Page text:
Arriving a little before 9:00, the Bomb Factory was already packed to the gills as I made my way toward the bar. To say there was a buzz in the air would be an understatement. As the crowd patiently waited through Public Access TV’s opening set, some responded to them favorably, others were non-committal, and dozens squeezed their way through the bodies to grab more beer, hit the bathroom, or god-knows-what. Clouds of vapor smoke and marijuana permeated the venue and the mostly 30-something-and-up crowd talked about what songs they hoped to hear as they waited for the Pixies to take the stage.
Breaking up in the early 90’s and reuniting in 2003, the Pixies have played more than a decade’s worth of greatest-hits sets. In 2014 they delivered their first new studio work with the multi-EP series Indie Cindy and last year released their first proper studio album, Head Carrier, since 1991’s Trompe Le Monde. On this night they would play seven tracks from Head Carrier sprinkled throughout the more familiar songs of their discography. Perhaps not surprisingly, the newer songs were less well received than classics like “Debaser,” “Monkey Gone to Heaven,” or “U-Mass.” Nevertheless, those new songs retain the Pixies sound we’ve come to know and love, but the lack of familiarity and the hope for “Wave of Mutilation” was apparent.
With zero talk between songs, the band hammered through their set with a workman like approach. Frank Black’s voice sounded as strong as ever, Joey Santiago was typically flawless, and the rhythm section of drummer David Lovering and new bassist Paz Lenchantin were locked in. Loverings vocals on “La La Love You” was one of the highlights of the show and while Lenchantin admirably filled original bassists Kim Deal’s shoes, there was little emphasis on the songs that featured Deal’s vocals.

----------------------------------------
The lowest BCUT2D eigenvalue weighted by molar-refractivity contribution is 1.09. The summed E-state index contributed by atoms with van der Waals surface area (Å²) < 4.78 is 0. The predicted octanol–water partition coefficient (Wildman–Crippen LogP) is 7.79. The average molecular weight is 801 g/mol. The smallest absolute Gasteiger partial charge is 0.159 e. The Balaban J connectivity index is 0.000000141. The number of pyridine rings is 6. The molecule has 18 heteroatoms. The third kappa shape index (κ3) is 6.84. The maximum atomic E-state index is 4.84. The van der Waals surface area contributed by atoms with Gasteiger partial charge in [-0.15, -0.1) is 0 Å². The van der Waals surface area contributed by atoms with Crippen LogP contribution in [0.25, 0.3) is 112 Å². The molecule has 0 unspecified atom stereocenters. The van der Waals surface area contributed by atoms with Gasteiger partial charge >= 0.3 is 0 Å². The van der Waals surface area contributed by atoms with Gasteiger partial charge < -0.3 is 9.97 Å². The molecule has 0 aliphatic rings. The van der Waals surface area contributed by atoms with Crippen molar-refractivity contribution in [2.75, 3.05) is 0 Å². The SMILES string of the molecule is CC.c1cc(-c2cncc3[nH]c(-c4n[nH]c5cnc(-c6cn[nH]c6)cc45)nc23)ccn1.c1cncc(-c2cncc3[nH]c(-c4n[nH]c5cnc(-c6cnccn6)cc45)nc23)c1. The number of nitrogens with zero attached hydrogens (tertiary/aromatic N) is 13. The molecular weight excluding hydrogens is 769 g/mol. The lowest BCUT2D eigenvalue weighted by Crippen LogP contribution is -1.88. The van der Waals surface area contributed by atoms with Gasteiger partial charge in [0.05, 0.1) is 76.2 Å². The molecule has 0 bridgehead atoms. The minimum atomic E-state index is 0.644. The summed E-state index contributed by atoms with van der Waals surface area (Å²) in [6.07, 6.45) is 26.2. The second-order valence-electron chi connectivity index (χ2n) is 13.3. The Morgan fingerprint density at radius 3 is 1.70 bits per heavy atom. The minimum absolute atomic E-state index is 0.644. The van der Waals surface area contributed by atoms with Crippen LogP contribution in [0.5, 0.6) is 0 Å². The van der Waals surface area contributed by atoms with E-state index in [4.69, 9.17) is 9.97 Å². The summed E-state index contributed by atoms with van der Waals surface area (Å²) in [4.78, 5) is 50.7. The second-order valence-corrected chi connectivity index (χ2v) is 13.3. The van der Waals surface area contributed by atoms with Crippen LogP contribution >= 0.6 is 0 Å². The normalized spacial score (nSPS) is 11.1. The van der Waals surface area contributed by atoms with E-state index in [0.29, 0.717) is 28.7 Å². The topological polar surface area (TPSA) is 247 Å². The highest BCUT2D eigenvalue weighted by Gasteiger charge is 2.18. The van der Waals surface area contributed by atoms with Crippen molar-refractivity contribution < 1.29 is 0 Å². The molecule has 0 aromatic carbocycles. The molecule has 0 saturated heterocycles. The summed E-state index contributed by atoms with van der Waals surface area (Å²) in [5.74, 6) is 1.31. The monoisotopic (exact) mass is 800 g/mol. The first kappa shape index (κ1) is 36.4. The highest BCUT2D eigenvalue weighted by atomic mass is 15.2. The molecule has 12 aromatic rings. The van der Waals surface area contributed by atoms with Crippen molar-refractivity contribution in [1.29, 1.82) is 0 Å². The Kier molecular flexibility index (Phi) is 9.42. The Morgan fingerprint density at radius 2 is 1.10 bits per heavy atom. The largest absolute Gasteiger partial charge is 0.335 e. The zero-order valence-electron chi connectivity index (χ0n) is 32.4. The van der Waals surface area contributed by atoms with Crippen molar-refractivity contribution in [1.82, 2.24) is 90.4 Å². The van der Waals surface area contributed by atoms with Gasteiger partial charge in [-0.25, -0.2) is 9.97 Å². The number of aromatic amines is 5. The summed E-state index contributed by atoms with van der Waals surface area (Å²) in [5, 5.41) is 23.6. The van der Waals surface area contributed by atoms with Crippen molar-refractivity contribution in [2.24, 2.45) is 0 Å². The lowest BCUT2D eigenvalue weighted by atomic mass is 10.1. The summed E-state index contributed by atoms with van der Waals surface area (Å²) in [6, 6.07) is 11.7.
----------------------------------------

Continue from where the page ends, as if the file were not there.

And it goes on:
The final five songs of the set (“U-Mass,” “Rock Music,” “Head On,” “Tame,” and “Hey”) had the crowd at its most enthusiastic and dying for more. Sadly, after “Hey” the band would take a bow, the smoke machines would shroud them completely, and then they kicked into what everyone was hoping would be a multi-song encore. Unfortunately, it would be only one song, “Into the White” (a b-side to the “Here Comes Your Man” single), and the smoke machines were so intense you could barely see the band at all. Then they quietly left the stage and the house lights came on.
Overall, it was a great show. A longer encore would’ve been appreciated, but nevertheless it was the Pixies (minus one) and it didn’t seem that many people were dissatisfied. On the contrary, it seemed that everyone got their money’s worth. There’s plenty of shows left on their tour, though many are already sold out. If you can catch them, we recommend it.
– J. Kevin Lynch